Meet the ingredients - Mushroom Duxelle

Contrast Brasserie's new a la carte menu offers many delights for meat eaters and vegetarians alike.

Our home-made ravioli filled with fresh truffle and mushroom duxelles topped with a Contrast favourite - the crispy hen's egg, is a dish that will appeal to all.  But today we ask - what is mushroom duxelles?

Duxelles is said to have been created by the 17th-century French chef François Pierre La Varenne (1615–1678) and to have been named after his employer, Nicolas Chalon du Blé, Marquis d'Uxelles, Maréchal de France.

Duxelles is a finely chopped  mixture of mushrooms or mushroom stems, onions or shallots, and herbs such as thyme, parsley and black pepper, sautéed in butter and reduced to a paste. Cream is sometimes used, and some recipes add a dash of madeira or sherry.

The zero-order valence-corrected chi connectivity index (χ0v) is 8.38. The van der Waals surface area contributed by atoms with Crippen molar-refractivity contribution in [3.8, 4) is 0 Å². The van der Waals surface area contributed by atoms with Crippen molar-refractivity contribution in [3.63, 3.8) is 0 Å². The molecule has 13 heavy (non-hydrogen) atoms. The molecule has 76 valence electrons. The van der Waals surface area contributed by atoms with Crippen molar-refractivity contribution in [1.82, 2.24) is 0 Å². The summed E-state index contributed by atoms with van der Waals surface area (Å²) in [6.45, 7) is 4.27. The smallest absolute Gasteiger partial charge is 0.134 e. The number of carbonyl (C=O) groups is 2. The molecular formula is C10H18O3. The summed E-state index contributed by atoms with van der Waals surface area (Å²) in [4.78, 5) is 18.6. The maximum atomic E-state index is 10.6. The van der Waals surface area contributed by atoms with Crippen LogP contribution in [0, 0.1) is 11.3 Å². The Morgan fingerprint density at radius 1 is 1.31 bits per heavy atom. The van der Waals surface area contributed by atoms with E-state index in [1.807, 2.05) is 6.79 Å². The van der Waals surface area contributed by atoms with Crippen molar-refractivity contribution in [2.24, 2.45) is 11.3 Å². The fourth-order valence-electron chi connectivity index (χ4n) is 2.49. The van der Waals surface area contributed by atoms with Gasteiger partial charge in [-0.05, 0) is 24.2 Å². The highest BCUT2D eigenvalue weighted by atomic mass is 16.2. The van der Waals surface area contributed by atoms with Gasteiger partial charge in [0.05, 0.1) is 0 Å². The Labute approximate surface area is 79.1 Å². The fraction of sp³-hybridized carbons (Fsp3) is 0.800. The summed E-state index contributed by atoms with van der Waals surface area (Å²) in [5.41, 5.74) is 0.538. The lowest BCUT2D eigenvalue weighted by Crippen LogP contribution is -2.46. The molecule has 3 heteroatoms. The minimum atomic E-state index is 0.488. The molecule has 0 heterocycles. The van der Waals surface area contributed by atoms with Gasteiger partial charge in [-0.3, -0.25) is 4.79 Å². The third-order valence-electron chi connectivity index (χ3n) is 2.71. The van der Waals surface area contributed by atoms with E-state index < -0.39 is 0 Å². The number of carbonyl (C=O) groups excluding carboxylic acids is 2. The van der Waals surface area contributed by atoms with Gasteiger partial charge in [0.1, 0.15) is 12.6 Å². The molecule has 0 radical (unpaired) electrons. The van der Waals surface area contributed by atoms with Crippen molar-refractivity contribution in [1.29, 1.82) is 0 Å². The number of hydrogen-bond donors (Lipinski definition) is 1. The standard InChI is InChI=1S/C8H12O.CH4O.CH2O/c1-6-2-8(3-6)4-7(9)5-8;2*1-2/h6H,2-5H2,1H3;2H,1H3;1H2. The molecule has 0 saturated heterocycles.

Some classical cookbooks define duxelles as dehydrated fungi, used as stuffings and pastry fillings. According to Auguste Escoffier, the mushrooms were dehydrated in order to enhance flavor and minimize water content. When fresh mushrooms are cooked, they let off enormous amounts of vapour in relation to their size. Fresh mushrooms used as stuffings or pastry fillings could therefore build up pressure inside the dish or pastry, causing it to crack or even explode.

We've combined our duxelles with deliciously aromatic fresh truffle and packed it into homemade ravioli for a delightful vegetarian starter. See the full menu here...